So, now you’ve built this low-code platform and overly optimistic expectation is that all your users who previously had requests are going to be tripping over each other to implement their features. Well, not so much…
We’ve had a mixed response coming from our users around embracing the low-code mentality. In some cases it’s very discouraging as you’ve spent so much time and effort to enable them, and yet they don’t want to use it. In other cases it’s thrilling when other users come to you who previously weren’t your customer and quickly bring business value that was previously outside of their grasp. That said, there are a couple things that you can do to help those more hesitant users along the journey of self-enablement.
Should They Come?
I would be negligent however if I didn’t first encourage you to ask the question “should they come”? It’s very appealing to be popular and enabling users from all areas of the business with your shiny new tool. However, be aware of your charter and purposes for your platform. Also, realize that every feature will cost something from your team. It might be as non-intrusive as occasional code reviews, or as costly as new licenses as more users onboard. It might be as simple as a new field, or turn into a complicated “legacy” system that your team will have to manage for perpetuity as the original creator leaves their role or your company. The question gets even more complicated in terms of compliance and privacy regulation. How do you ensure that the data being stored in your system is kept appropriately confidential and only share with the desired users? How do you ensure that your contributors are not collecting excessive personal details of user (even internal users) and you’re not in breach of privacy regulation?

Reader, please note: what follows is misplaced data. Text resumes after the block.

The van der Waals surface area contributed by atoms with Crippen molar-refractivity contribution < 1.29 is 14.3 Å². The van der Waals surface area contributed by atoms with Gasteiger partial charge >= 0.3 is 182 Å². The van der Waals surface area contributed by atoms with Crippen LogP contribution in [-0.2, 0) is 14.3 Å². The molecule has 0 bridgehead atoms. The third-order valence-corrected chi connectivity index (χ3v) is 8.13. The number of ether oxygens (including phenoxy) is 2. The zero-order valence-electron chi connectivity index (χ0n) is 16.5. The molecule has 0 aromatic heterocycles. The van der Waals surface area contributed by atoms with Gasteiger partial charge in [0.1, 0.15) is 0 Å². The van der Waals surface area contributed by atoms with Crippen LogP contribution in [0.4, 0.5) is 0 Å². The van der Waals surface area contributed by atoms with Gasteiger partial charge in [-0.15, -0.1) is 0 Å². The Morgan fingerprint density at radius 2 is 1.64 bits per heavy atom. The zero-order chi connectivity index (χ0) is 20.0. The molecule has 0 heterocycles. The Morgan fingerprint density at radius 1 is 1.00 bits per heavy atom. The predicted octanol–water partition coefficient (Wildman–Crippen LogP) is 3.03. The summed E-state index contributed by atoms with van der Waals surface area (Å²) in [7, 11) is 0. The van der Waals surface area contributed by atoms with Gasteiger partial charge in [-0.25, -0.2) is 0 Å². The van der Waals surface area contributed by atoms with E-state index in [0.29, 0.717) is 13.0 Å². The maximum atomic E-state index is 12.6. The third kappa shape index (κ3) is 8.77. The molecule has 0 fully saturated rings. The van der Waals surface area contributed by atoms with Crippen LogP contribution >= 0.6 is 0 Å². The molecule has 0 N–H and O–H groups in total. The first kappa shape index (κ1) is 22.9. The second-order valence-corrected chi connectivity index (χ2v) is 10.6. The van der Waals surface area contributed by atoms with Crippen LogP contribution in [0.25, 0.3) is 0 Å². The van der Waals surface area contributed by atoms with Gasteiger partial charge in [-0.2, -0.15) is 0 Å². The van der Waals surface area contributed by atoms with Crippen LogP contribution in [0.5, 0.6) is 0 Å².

In my opinion this is where the low-code ecosystem really hasn't matured yet. We've been so focused on the question of velocity, that we've largely forgotten the question or architecture and security.
More on that later. However, for now I would encourage you to take a step back and ensure that you have clarity around who and what use-cases should appropriately live in your low-code platform. Better yet, document them into a strategy and generate templates for the on-boarding of new features so that you have a robust service catalog. After all, you’re now likely running your own Platform-as-a-Service, and that comes with a shared responsibility.
Enabling Citizen Development
Let’s assume that some of your users are hesitant, after all, it’s a bit scary to start creating features that up until recently were only in the scope of the engineering staff. Or, lets assume that some of your users don’t want to be responsible for delivery, just the collecting of requirements. What now? I wish I knew…
We’ve taken a multi-pronged approach, one of managerial expectation that contributing functionality is now part of the job requirements; and also of nurturing the more hesitant. In general I’m a bit fan of tutorials. There’s no shame in making no assumptions documentation that takes a user from nothing to an example minimum viable product (MVP). It doesn’t cause the engineering arm to appear less sophisticated or knowledgeable, and it will help your users. This, combined with training will hopefully remove the hesitation of many users and help them to realize that they too have been enriched by this new tool that you’ve provided.